Sunday, August 28, 2011

He Never Wins

Don't let the slinky piano opening figure fool you - it's not going to be some slinky, sexy, mysterious record, although the band seems to think this was a possibility. And the words to the song ("But I Never Win") here and there, suggest what might have been (although other lines are true clunkers). But then, the folks at Sterling assigned the track to the style-challenged Gary Roberts, and we end up with a quintessential song-poem record.

Ponderous is the word for the flip side, "Man on the Moon", handled by Shelly Stuart, who has not been featured on this site before. She did some good records for Sterling, although this isn't one of them. The song posits that the space program, and the landing on the moon, were the handiwork of God, rather than NASA, which seems to me quite a shortchanging of the scientists, astronauts and others who managed to achieve what they did in so short a time. We'll dedicate this to the Shuttle program, which ended earlier this summer.

Sunday, August 21, 2011

Oh, Go Not Yet!!!

Before I get to this week's feature, I wanted to alert you that I've just posted a non-song-poem offering from the Film City label - a vanity record which almost certainly features Rodd Keith on the Chamberlain, and a deeply odd record it is, too, to the WFMU blog, here. And now, on with the countdown:

Today, our attention turns back to the throaty, appealing vocals of Ellen Wayne, songstress for the Tin Pan Alley label. Here's an early '60's effort, with appropriately jazzy backing, a 95 second length, and a just-short-of-ridiculous title, "Go Not Yet, Oh, Go Not Yet". This is another sound I just can't get enough of!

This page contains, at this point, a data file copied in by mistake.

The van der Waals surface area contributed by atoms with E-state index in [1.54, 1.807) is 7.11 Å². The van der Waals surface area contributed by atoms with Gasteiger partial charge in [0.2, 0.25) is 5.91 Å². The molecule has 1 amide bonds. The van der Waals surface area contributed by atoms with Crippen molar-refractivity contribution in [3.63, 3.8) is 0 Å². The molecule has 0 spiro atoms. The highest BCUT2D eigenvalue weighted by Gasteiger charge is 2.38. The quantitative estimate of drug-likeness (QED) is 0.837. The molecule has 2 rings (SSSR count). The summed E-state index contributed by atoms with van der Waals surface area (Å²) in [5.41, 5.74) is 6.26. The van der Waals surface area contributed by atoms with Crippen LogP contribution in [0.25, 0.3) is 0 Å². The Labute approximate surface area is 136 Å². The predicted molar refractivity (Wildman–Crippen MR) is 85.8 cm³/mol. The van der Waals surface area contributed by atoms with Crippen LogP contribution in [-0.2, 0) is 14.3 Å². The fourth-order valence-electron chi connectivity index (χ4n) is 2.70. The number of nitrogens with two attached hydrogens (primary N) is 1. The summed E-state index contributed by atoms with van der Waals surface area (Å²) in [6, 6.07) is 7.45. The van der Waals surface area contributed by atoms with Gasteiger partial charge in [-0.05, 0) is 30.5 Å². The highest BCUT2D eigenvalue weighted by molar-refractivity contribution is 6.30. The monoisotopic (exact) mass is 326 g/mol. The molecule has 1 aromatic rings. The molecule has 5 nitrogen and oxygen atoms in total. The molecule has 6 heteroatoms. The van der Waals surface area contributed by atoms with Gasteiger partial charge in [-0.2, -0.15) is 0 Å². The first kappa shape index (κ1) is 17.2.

On the flip side, we hear "(I'm) The Clown", and if anyone can tell me how the addition of parethesis helps that title (rather than just calling it "I'm the Clown"), I'd be very appreciative:

Sunday, August 14, 2011

In Elvis' Memory

Another "Elvis Week" in Memphis (marking the anniversary of his death) is upon us, and what better way to pay tribute than with a Song-Poem. And like the last Elvis tribute record shared here (early last year), this one is by those Cinema Record stalwarts, The Real Pros. The title of this record "The Memory of Elvis Presley", seems to me to indicate that Elvis had a heretofore unmentioned talent for remembering things, and the first line of the song "Elvis did so much to help the poor", is unproven, as far as I know, and pretty much leaves me baffled. And that last rhyme, as the song is fading out, has to be heard to be believed. Try it out for a spin!

About that B-Side, “We Got the Blues”... Well, I find it pretty much unlistenable. Oh, and if you’re going to make a song with “Blues” in the title, it would nice to set it to a musical style that at least has some semblance of the blues, rather than a generic, badly recorded dance track with a predictable major/minor progression, and a solo section that doesn't really bother to include a solo. However, your mileage may vary:

Thursday, August 04, 2011

Chariots of the Gods

Time is exceptionally short this week, as I head off to a fabulous all-weekend-long activity, so I'm just going to offer today's Bobbi Blake feature, which also, unfortunately, features the absolutely terrible sound and pressing quality that MSR was noted for, at this time. Here's "Chariots of the Gods":

And a sad story indeed, is heard in this flipside, "Dear Sister":